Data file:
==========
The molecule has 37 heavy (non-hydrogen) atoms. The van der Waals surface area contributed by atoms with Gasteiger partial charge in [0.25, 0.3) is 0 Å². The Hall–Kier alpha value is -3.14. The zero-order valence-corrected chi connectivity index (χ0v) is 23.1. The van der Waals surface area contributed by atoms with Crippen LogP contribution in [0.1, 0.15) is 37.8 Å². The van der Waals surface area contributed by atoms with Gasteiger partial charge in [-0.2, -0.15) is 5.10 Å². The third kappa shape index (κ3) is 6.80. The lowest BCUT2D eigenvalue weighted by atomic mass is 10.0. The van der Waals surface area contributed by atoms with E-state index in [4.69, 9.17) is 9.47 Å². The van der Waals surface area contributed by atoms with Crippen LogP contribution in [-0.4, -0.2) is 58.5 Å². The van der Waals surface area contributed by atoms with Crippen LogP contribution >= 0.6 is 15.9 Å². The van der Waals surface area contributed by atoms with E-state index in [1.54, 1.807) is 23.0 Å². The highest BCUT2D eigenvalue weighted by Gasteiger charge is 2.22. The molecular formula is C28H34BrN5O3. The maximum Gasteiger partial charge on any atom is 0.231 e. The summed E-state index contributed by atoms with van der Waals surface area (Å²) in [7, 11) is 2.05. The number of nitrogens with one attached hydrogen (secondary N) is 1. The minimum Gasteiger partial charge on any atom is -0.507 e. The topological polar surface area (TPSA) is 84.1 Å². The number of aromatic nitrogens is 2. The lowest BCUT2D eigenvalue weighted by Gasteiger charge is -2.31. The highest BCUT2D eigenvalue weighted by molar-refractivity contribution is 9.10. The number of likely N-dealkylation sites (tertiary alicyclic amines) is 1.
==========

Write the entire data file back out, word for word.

The molecule has 37 heavy (non-hydrogen) atoms. The van der Waals surface area contributed by atoms with Gasteiger partial charge in [0.25, 0.3) is 0 Å². The Hall–Kier alpha value is -3.14. The zero-order valence-corrected chi connectivity index (χ0v) is 23.1. The van der Waals surface area contributed by atoms with Crippen LogP contribution in [0.1, 0.15) is 37.8 Å². The van der Waals surface area contributed by atoms with Gasteiger partial charge in [-0.2, -0.15) is 5.10 Å². The third kappa shape index (κ3) is 6.80. The lowest BCUT2D eigenvalue weighted by atomic mass is 10.0. The van der Waals surface area contributed by atoms with E-state index in [4.69, 9.17) is 9.47 Å². The van der Waals surface area contributed by atoms with Crippen LogP contribution in [-0.4, -0.2) is 58.5 Å². The van der Waals surface area contributed by atoms with Crippen LogP contribution >= 0.6 is 15.9 Å². The van der Waals surface area contributed by atoms with E-state index in [1.54, 1.807) is 23.0 Å². The highest BCUT2D eigenvalue weighted by Gasteiger charge is 2.22. The molecular formula is C28H34BrN5O3. The maximum Gasteiger partial charge on any atom is 0.231 e. The summed E-state index contributed by atoms with van der Waals surface area (Å²) in [7, 11) is 2.05. The number of nitrogens with one attached hydrogen (secondary N) is 1. The minimum Gasteiger partial charge on any atom is -0.507 e. The topological polar surface area (TPSA) is 84.1 Å². The number of aromatic nitrogens is 2. The lowest BCUT2D eigenvalue weighted by Gasteiger charge is -2.31. The highest BCUT2D eigenvalue weighted by molar-refractivity contribution is 9.10. The number of likely N-dealkylation sites (tertiary alicyclic amines) is 1.